We (atheists, freethinkers, rationalists and assorted brights) need a symbol under which we can unite, much like the Christian fish.
The fish had (and has) several virtues from the point of view of a group of people who needed to proclaim their beliefs to others who shared them, and oftentimes conceal those beliefs from those who would persecute them: it had significance for believers, it was instantly recognisable, it was obscure in meaning to outsiders (though it, and its meaning, rapidly gained recognition) and it was easy to reproduce in many different media, by people whose command of graphic design or written language couldn’t be taken for granted.
We rationalists need a similarly simple symbol to denote our adherence to beliefs based on provable facts, and our naturalistic, rationalist worldview. I’d like to propose such a symbol:
The magnifying glass. Simply a circle and a stick. It can be drawn roughly or precisely, it can be incorporated into other designs, or it can be rendered in three dimensions – as jewellery, for instance, or sculpture.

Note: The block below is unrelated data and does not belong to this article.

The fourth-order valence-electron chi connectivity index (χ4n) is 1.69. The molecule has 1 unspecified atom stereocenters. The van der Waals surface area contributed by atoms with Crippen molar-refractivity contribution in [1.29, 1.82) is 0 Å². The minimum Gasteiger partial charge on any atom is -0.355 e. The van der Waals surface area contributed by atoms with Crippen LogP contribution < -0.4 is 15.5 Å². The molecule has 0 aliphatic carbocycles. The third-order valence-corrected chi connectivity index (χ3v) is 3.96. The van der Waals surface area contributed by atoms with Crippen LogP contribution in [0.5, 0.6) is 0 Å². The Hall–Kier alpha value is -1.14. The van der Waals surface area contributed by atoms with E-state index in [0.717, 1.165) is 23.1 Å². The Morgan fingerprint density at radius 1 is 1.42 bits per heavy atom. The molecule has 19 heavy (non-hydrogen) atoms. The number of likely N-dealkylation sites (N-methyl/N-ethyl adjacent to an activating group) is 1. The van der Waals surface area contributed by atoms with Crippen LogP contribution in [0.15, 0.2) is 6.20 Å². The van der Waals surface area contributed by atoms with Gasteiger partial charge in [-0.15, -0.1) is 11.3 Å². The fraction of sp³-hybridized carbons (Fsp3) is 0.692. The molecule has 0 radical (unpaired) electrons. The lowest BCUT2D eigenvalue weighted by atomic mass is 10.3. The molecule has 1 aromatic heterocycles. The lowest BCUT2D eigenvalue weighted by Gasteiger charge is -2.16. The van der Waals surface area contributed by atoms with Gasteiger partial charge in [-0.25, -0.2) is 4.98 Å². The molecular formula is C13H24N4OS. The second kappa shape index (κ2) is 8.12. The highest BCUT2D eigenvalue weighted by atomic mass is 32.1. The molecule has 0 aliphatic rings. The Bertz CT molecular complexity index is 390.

The magnifying glass (we could refer to it as the rationalist lens) represents rational enquiry, scientific investigation and curiosity about the natural world. Like the Christian fish, it’s easy to reproduce in two or three dimensions, formally or informally. It can be executed as calligraphy, typography or jewellery. It’s simple to remember and easy to explain. And, if you’re of a subversive turn of mind or otherwise need to conceal your affiliations, it makes (like the fish in its day) an excellent piece of clandestine graffiti.
But perhaps most importantly – unlike, say, the scarlet A proposed for atheism – it defines us in terms of what we are – rational – rather than what we’re not – credulous.